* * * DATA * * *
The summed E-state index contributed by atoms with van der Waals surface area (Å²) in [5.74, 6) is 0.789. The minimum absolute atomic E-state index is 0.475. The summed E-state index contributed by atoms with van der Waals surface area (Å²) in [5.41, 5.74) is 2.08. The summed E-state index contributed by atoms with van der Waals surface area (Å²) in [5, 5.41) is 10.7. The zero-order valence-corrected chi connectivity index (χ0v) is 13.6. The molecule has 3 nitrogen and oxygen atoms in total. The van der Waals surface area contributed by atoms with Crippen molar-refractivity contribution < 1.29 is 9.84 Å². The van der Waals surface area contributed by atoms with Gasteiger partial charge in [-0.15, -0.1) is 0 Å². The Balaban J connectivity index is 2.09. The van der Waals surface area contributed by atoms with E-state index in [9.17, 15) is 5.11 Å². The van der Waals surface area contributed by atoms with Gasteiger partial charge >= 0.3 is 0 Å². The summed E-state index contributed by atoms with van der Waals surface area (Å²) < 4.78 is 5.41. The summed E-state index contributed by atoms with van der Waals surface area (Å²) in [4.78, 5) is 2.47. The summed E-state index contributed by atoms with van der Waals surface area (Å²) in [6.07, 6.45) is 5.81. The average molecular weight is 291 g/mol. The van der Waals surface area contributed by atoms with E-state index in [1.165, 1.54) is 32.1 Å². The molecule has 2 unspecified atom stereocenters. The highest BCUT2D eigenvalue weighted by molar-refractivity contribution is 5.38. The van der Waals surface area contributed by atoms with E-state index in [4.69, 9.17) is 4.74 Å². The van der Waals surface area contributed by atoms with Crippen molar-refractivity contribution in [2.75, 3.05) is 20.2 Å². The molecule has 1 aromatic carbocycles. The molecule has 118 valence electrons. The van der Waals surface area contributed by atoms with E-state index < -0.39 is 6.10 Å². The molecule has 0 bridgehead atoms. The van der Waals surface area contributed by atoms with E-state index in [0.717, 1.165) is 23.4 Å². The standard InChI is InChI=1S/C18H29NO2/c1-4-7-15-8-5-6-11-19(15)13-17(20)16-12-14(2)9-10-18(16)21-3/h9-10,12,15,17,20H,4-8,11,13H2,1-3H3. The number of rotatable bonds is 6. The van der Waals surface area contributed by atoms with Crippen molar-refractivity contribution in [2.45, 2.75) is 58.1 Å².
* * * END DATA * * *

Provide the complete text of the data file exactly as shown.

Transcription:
The summed E-state index contributed by atoms with van der Waals surface area (Å²) in [5.74, 6) is 0.789. The minimum absolute atomic E-state index is 0.475. The summed E-state index contributed by atoms with van der Waals surface area (Å²) in [5.41, 5.74) is 2.08. The summed E-state index contributed by atoms with van der Waals surface area (Å²) in [5, 5.41) is 10.7. The zero-order valence-corrected chi connectivity index (χ0v) is 13.6. The molecule has 3 nitrogen and oxygen atoms in total. The van der Waals surface area contributed by atoms with Crippen molar-refractivity contribution < 1.29 is 9.84 Å². The van der Waals surface area contributed by atoms with Gasteiger partial charge in [-0.15, -0.1) is 0 Å². The Balaban J connectivity index is 2.09. The van der Waals surface area contributed by atoms with E-state index in [9.17, 15) is 5.11 Å². The van der Waals surface area contributed by atoms with Gasteiger partial charge >= 0.3 is 0 Å². The summed E-state index contributed by atoms with van der Waals surface area (Å²) < 4.78 is 5.41. The summed E-state index contributed by atoms with van der Waals surface area (Å²) in [4.78, 5) is 2.47. The summed E-state index contributed by atoms with van der Waals surface area (Å²) in [6.07, 6.45) is 5.81. The average molecular weight is 291 g/mol. The van der Waals surface area contributed by atoms with E-state index in [1.165, 1.54) is 32.1 Å². The molecule has 2 unspecified atom stereocenters. The highest BCUT2D eigenvalue weighted by molar-refractivity contribution is 5.38. The van der Waals surface area contributed by atoms with E-state index in [4.69, 9.17) is 4.74 Å². The van der Waals surface area contributed by atoms with Crippen molar-refractivity contribution in [2.75, 3.05) is 20.2 Å². The molecule has 1 aromatic carbocycles. The molecule has 118 valence electrons. The van der Waals surface area contributed by atoms with E-state index < -0.39 is 6.10 Å². The molecule has 0 bridgehead atoms. The van der Waals surface area contributed by atoms with E-state index in [0.717, 1.165) is 23.4 Å². The standard InChI is InChI=1S/C18H29NO2/c1-4-7-15-8-5-6-11-19(15)13-17(20)16-12-14(2)9-10-18(16)21-3/h9-10,12,15,17,20H,4-8,11,13H2,1-3H3. The number of rotatable bonds is 6. The van der Waals surface area contributed by atoms with Crippen molar-refractivity contribution in [2.45, 2.75) is 58.1 Å².